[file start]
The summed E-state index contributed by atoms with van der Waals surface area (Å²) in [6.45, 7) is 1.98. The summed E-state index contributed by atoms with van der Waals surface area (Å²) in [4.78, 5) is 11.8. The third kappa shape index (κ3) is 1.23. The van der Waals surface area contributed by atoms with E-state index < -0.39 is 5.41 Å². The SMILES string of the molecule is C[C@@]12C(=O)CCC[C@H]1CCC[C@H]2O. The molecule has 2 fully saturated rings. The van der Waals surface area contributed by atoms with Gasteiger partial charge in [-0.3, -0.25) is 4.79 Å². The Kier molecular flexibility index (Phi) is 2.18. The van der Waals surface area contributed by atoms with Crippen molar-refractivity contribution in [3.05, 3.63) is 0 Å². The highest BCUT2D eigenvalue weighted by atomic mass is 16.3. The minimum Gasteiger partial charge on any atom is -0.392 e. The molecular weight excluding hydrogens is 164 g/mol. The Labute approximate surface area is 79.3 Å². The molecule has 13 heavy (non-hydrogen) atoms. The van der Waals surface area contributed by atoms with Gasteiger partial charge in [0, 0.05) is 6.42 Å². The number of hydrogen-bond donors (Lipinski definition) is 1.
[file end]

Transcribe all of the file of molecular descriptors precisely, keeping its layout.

The summed E-state index contributed by atoms with van der Waals surface area (Å²) in [6.45, 7) is 1.98. The summed E-state index contributed by atoms with van der Waals surface area (Å²) in [4.78, 5) is 11.8. The third kappa shape index (κ3) is 1.23. The van der Waals surface area contributed by atoms with E-state index < -0.39 is 5.41 Å². The SMILES string of the molecule is C[C@@]12C(=O)CCC[C@H]1CCC[C@H]2O. The molecule has 2 fully saturated rings. The van der Waals surface area contributed by atoms with Gasteiger partial charge in [-0.3, -0.25) is 4.79 Å². The Kier molecular flexibility index (Phi) is 2.18. The van der Waals surface area contributed by atoms with Crippen molar-refractivity contribution in [3.05, 3.63) is 0 Å². The highest BCUT2D eigenvalue weighted by atomic mass is 16.3. The minimum Gasteiger partial charge on any atom is -0.392 e. The molecular weight excluding hydrogens is 164 g/mol. The Labute approximate surface area is 79.3 Å². The molecule has 13 heavy (non-hydrogen) atoms. The van der Waals surface area contributed by atoms with Gasteiger partial charge in [0, 0.05) is 6.42 Å². The number of hydrogen-bond donors (Lipinski definition) is 1.